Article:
Designed to increase business agility and to enhance efficiency, the emerging cloud technology system that exists is a fully-integrated service hub which combines enterprise power and a streamlined workflow.
Ajay Gamre, head of IT at Alila Hotels and Resorts explained why it is important for organisations to implement new technologies, in this case a shift to the cloud: “As we continue to grow as a business, it is paramount that our systems keep pace and integrate seamlessly together. For this, we wanted to roll out a true cloud-ready application that has a proven cloud delivery record in Asia Pacific and can scale and offer flexibility in integration.”
In Southeast Asia, technology leaders rank AI and machine learning among the most disruptive technologies of 2019, amid a digital revolution across ASEAN.
“AI has tremendous potential to disrupt core business processes and enterprise operations,” said Dr. Victor Tong, Chief Digital and Information Officer at National Gallery Singapore. “We are constantly exploring how to ride on this AI wave and transform ourselves into an AI-fuelled organisation in which machines could work together and complement our staff to enhance work productivity and deliver exceptional experiences for our visitors.”
Dr Tong said National Gallery Singapore has adopted an AI sales assistant that can automate sales emails for the company’s venue rental team.
“The AI assistant can perform intelligent conversations with potential customers over email, before handing over the qualified leads to our venue rental team,” he added. “This approach has helped to increase our sales conversion by over 40% in the past year.”
What are the challenges associated with emerging technologies?
While emerging technologies do provide clear value to the enterprise, implementing them is not without its challenges; the biggest being budget, training and approval from the board.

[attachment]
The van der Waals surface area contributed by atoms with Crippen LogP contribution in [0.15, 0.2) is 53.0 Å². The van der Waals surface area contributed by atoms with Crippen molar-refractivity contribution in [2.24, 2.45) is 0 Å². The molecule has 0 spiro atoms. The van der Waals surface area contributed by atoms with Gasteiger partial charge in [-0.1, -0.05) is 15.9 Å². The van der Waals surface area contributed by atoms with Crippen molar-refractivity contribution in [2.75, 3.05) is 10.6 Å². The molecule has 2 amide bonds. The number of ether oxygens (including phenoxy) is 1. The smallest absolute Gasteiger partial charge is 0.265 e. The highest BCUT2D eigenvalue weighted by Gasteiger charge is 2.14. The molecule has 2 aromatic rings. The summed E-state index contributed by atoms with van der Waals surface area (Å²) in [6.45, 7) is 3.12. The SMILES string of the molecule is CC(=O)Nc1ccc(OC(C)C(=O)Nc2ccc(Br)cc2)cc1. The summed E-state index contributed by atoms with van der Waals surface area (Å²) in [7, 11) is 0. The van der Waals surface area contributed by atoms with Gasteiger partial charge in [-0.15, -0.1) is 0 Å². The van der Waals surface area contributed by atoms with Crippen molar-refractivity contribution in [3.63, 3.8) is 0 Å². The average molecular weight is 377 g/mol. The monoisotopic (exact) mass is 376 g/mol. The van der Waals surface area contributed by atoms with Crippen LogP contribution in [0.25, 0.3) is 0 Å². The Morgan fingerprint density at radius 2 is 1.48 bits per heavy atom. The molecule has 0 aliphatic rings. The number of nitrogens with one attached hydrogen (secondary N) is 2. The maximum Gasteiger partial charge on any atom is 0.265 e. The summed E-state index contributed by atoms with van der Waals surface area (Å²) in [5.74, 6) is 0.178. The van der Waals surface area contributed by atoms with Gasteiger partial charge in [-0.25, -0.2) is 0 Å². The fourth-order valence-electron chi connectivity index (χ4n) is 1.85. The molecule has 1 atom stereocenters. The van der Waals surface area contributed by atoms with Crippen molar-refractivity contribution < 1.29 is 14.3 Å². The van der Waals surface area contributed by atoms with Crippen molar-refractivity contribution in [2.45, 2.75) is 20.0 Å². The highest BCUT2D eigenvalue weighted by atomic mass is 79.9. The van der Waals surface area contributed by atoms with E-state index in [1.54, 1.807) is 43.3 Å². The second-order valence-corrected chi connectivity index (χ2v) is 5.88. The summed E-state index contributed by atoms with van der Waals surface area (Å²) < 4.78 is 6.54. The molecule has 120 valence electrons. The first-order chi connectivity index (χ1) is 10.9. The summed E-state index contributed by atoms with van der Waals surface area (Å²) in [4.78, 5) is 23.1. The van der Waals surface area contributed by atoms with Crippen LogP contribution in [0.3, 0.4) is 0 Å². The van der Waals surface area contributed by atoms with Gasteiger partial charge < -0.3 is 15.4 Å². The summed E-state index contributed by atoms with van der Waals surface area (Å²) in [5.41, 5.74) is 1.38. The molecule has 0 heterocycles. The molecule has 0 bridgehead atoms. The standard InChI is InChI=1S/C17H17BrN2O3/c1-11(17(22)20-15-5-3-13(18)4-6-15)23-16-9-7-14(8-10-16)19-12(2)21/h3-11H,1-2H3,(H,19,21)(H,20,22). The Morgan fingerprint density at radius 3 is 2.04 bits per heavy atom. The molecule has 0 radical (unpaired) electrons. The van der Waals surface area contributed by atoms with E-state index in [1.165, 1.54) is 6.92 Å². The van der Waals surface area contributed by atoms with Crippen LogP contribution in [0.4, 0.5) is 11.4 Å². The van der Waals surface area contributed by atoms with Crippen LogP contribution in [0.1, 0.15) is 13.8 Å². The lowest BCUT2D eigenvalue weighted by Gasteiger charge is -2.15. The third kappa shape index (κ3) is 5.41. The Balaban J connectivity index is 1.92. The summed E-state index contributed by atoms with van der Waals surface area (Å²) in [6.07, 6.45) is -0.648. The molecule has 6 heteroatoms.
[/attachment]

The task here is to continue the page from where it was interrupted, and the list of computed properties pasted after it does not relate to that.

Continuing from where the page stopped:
It’s no secret that CIOs are continually battling against tightening budgets, often having to make cuts to the IT strategy already in place. As a result, unless the CIO can clearly demonstrate the financial and business value that would be gained from investing in these technologies, the board can often be reluctant to sign off the proposals.
Additionally, not all board members are technically minded, therefore trying to explain the potential benefits of a complex platform like blockchain can often mean these proposals don’t receive the green light.
A significant lack of readily available talent is also hindering the efforts of CIOs to implement emerging technologies.
According to Gartner’s Insights from the 2018 CIO Agenda Report, respondents stated that the current skills gap means artificial intelligence as the most problematic technology to implement, closely followed by IoT and cybersecurity.
As a result, CIOs are not only fighting for the necessary funding to deploy the technology, they must also invest in training programmes to help support and nurture talent they need to get their initiatives off the ground.
While established companies like Huawei have both the money and the reputation to oversee an initiative such as their promise to help train one million new artificial intelligence developers over the next three years; smaller businesses and startups will have to start offering bigger and better compensation packages in order to recruit the talent they need.